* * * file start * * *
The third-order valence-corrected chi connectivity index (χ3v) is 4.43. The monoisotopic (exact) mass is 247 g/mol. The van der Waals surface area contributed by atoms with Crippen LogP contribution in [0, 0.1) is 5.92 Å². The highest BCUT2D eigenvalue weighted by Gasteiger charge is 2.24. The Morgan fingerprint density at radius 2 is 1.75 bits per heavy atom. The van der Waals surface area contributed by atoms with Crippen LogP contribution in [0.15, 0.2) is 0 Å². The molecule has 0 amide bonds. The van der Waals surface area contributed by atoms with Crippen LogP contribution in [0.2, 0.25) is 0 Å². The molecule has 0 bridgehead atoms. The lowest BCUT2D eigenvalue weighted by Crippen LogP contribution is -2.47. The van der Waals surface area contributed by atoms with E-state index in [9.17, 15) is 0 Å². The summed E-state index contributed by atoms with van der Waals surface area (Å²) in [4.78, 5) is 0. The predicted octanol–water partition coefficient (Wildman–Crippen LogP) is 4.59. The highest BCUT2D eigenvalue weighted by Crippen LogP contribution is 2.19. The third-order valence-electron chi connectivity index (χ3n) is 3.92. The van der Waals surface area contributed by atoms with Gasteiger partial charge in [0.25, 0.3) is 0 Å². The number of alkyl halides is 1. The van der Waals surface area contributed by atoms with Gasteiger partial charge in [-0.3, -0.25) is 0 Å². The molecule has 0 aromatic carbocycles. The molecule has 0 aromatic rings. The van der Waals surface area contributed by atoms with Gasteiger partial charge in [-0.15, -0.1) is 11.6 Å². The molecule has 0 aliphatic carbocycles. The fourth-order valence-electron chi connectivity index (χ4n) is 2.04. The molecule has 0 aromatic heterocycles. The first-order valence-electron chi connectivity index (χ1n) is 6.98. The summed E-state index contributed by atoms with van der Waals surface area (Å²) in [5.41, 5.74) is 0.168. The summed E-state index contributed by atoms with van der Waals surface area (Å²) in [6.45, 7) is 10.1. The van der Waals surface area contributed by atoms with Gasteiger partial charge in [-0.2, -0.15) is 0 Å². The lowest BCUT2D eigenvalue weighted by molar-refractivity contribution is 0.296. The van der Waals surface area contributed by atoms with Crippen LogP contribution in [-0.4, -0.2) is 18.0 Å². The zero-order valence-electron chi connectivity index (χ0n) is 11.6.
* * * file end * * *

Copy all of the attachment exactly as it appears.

The third-order valence-corrected chi connectivity index (χ3v) is 4.43. The monoisotopic (exact) mass is 247 g/mol. The van der Waals surface area contributed by atoms with Crippen LogP contribution in [0, 0.1) is 5.92 Å². The highest BCUT2D eigenvalue weighted by Gasteiger charge is 2.24. The Morgan fingerprint density at radius 2 is 1.75 bits per heavy atom. The van der Waals surface area contributed by atoms with Crippen LogP contribution in [0.15, 0.2) is 0 Å². The molecule has 0 amide bonds. The van der Waals surface area contributed by atoms with Crippen LogP contribution in [0.2, 0.25) is 0 Å². The molecule has 0 bridgehead atoms. The lowest BCUT2D eigenvalue weighted by Crippen LogP contribution is -2.47. The van der Waals surface area contributed by atoms with E-state index in [9.17, 15) is 0 Å². The summed E-state index contributed by atoms with van der Waals surface area (Å²) in [4.78, 5) is 0. The predicted octanol–water partition coefficient (Wildman–Crippen LogP) is 4.59. The highest BCUT2D eigenvalue weighted by Crippen LogP contribution is 2.19. The third-order valence-electron chi connectivity index (χ3n) is 3.92. The van der Waals surface area contributed by atoms with Gasteiger partial charge in [0.25, 0.3) is 0 Å². The number of alkyl halides is 1. The van der Waals surface area contributed by atoms with Gasteiger partial charge in [-0.3, -0.25) is 0 Å². The molecule has 0 aromatic carbocycles. The molecule has 0 aromatic rings. The van der Waals surface area contributed by atoms with Gasteiger partial charge in [-0.15, -0.1) is 11.6 Å². The molecule has 0 aliphatic carbocycles. The fourth-order valence-electron chi connectivity index (χ4n) is 2.04. The molecule has 0 aromatic heterocycles. The first-order valence-electron chi connectivity index (χ1n) is 6.98. The summed E-state index contributed by atoms with van der Waals surface area (Å²) in [5.41, 5.74) is 0.168. The summed E-state index contributed by atoms with van der Waals surface area (Å²) in [6.45, 7) is 10.1. The van der Waals surface area contributed by atoms with Gasteiger partial charge in [-0.2, -0.15) is 0 Å². The lowest BCUT2D eigenvalue weighted by molar-refractivity contribution is 0.296. The van der Waals surface area contributed by atoms with Crippen LogP contribution in [-0.4, -0.2) is 18.0 Å². The zero-order valence-electron chi connectivity index (χ0n) is 11.6.